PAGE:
Wednesday, July 7, 2010

Perennial Leeks - a most generous vegetable

There were a couple of comments from my last post asking about perennial leeks. Call me obsessed, but I couldn't resist devoting a page (and some more pictures!) to this humble veggie.

They are one of my favourite plants in the veggie garden, hardy as anything, good looking and as mentioned previously, very drought hardy. I picked up a small punnet of about half a dozen or so shanks at a local plant sale about 2 years ago and have not wanted for leeks since! Seriously, once you have these little guys in your garden, you too will be as attached to them as I!

Some people like to harvest their leeks by cutting the shank just below ground level and leaving the roots in the ground to grow another shank. I can understand harvesting this way with more specialty varieties/annuals, but to be honest, I pull the whole leek up, roots and all. This variety of leek produces so many offsets that there are always plenty around waiting to be transplanted. Just take a look...



Above, the mama leek (left) with her babies. The mama leek is still of a small size, so if I was to dig this clump up, I would pull out the mama and transplant her to continue growing, along with her offspring, spaced about 10-15cm apart...


And here, another mama leek (right), and her offspring...can you see what I mean about them being generous?



This is what the clump looks like after digging up...all the little ones are ready to be planted out singularly. This clump produced about twenty little leeks! I usually wait until the mama is of reasonable harvesting size before digging the clump, although she can always be re-planted to fatten up a little more if a little on the small size. The baby leeks need to be dropped into a 10-15cm hole made with a twig or 'dibbler', then just simply watered in. Neglect will still yield a crop, although a little TLC in the form of watering, manure and mulch will reward you with thicker, whiter shanks. Approximately three months later, the leeks will be of a harvestable size and will hold well in the garden, sitting there happily for months until required. Never let a leek form flower, as although a beautiful feature, it will render the leek inedible. This is good news, as this type of leek seems reluctant to form flowers..in my experience anyway.

If you can manage to track down some perennial leeks, I would highly recommend growing them. They haven't dissapointed me yet and don't seem to attract any pests or diseases. In fact, Alliums (the onion family), are reputed to be good companions for growing alongside carrots as they repel carrot fly. It's always great to have a little bonus, isn't it?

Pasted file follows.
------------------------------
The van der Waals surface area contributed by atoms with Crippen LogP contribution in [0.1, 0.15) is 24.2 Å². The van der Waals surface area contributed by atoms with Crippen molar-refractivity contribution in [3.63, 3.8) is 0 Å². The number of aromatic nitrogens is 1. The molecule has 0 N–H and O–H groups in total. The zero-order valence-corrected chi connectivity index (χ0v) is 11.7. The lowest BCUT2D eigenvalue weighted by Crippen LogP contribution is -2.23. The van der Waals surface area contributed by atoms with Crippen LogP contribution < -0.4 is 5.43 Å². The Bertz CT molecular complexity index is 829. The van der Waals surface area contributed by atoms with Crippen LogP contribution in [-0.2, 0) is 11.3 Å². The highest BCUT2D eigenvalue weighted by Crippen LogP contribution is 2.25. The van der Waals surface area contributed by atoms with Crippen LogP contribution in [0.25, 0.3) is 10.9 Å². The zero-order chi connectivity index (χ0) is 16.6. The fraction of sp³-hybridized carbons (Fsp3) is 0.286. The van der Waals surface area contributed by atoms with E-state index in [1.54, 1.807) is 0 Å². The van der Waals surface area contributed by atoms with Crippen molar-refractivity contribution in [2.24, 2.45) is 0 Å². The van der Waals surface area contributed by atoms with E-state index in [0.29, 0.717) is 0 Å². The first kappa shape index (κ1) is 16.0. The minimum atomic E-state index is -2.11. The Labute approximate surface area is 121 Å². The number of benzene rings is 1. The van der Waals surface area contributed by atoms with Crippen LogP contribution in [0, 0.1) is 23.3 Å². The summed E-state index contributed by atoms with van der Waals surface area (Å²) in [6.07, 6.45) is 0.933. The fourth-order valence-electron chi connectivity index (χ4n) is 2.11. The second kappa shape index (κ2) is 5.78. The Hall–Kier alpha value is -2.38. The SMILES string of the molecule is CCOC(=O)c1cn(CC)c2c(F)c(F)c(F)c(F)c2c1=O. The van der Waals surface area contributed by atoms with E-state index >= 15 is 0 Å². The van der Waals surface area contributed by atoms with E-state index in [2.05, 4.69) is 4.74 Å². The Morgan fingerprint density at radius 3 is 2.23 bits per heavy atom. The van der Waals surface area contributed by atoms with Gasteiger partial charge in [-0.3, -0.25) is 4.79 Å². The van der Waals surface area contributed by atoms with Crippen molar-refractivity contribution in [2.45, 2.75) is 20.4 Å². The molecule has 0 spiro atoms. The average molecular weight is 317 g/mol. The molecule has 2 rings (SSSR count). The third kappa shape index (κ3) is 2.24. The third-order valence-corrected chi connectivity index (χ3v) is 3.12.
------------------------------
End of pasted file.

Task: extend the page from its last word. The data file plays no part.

And on a totally different topic, here is a little elephant that the 8 year old and I made together today. The pattern came from a library book: "Toys to Sew" by Claire Garland and was a fun little project for the holidays. She's really happy with it and managed to do quite a bit of handsewing on her own, along with the ironing and a little machine sewing. It has been named "Marli" after the baby elephant at the Melbourne Zoo!

"Marli the elephant", made by the eight year old.

19 comments:

  1. I am loving your vegie posts! Any suggestions on where to track down some perennial leeks in Vic? I may have missed it but were these ones grown from seed?
    Also, cute elephant!

    ReplyDelete
  2. That leek think looks like a GREAT idea. And your 8-year-old has already surpassed me re: sewing skills. SO IMPRESSIVE and such an ADORable little elephant! And it can stand up! =0

    ReplyDelete
  3. Interesting about the mama leek and her offspring, posts like your last two, just make me sigh and yearn for a garden... Your 8 year olds elephant looks lovely, fun things to do in the holidays.

    ReplyDelete
  4. Thanks for posting this, I will try and find some perennial leeks for my own garden. I love the little elephant your daughter did a great job.

    ReplyDelete
  5. I've just been cutting off my leeks at ground level and I've been eating them now for 3 years.

    Things are going to be changing though... I'm moving chickens into where I grow my veggies, and I'm pretty sure they'll decimate the leeks. I'm going to have to transplant them to the front yard. I love my perennial leeks and spring onions!

    ReplyDelete
  6. Uh, not sure, Jasmine..try local market plant stalls or good nurseries. These ones were from a punnet grown in someone's garden at a local plant fete, not from seeds.

    Lol, it can stand up *only just*, bio!!

    Oh, but city hippy, you have access to all of those wonderful food markets and shops!! *envy*

    Thanks, Debbie. Good luck with your search and hope all goes well in the new place.

    3 years, wow! Hmmm, I wouldn't give up home, frogdancer. Our chooks just exited a bed and the spring onions were the only things that survived! Hardy little things..

    ReplyDelete
  7. I've just order some from Cornucopia seeds - thanks Christine!

    ReplyDelete
  8. wow, i wantwantwant some! i grow perennial onions in my alaska garden, and have always felt the same about them. perennials offer such great rewards for such little effort.
    i just wanted to say, reading this post for some reason made me realize i should say it. thank you. thank you for taking the time to write and photograph your many exploits. i have all my blogs subscrips in a "reader," and i just open it up every day and scan the articles. yours are always just what i want to read. how wonderful to be able to get up in the morning and read about perennial leeks and homemade stuffed toys all at on go!